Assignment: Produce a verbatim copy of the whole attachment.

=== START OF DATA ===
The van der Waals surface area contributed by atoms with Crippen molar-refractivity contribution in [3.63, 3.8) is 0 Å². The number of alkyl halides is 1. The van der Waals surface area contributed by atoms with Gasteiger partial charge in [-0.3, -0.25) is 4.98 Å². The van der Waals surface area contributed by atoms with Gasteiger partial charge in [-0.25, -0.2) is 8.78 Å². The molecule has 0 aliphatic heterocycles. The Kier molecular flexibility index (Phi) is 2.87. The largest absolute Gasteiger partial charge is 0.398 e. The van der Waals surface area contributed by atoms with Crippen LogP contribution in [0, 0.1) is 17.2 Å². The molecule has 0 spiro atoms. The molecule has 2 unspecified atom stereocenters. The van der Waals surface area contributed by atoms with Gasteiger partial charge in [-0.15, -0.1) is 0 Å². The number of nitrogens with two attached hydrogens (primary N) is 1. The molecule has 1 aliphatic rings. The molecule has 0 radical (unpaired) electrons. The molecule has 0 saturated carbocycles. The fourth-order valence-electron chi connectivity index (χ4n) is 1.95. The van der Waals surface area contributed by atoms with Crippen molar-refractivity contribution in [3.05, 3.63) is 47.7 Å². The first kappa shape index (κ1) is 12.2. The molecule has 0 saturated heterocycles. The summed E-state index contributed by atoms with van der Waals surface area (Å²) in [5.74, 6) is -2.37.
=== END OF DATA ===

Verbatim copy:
The van der Waals surface area contributed by atoms with Crippen molar-refractivity contribution in [3.63, 3.8) is 0 Å². The number of alkyl halides is 1. The van der Waals surface area contributed by atoms with Gasteiger partial charge in [-0.3, -0.25) is 4.98 Å². The van der Waals surface area contributed by atoms with Gasteiger partial charge in [-0.25, -0.2) is 8.78 Å². The molecule has 0 aliphatic heterocycles. The Kier molecular flexibility index (Phi) is 2.87. The largest absolute Gasteiger partial charge is 0.398 e. The van der Waals surface area contributed by atoms with Crippen LogP contribution in [0, 0.1) is 17.2 Å². The molecule has 0 spiro atoms. The molecule has 2 unspecified atom stereocenters. The van der Waals surface area contributed by atoms with Gasteiger partial charge in [-0.15, -0.1) is 0 Å². The number of nitrogens with two attached hydrogens (primary N) is 1. The molecule has 1 aliphatic rings. The molecule has 0 radical (unpaired) electrons. The molecule has 0 saturated carbocycles. The fourth-order valence-electron chi connectivity index (χ4n) is 1.95. The van der Waals surface area contributed by atoms with Crippen molar-refractivity contribution in [3.05, 3.63) is 47.7 Å². The first kappa shape index (κ1) is 12.2. The molecule has 0 saturated heterocycles. The summed E-state index contributed by atoms with van der Waals surface area (Å²) in [5.74, 6) is -2.37.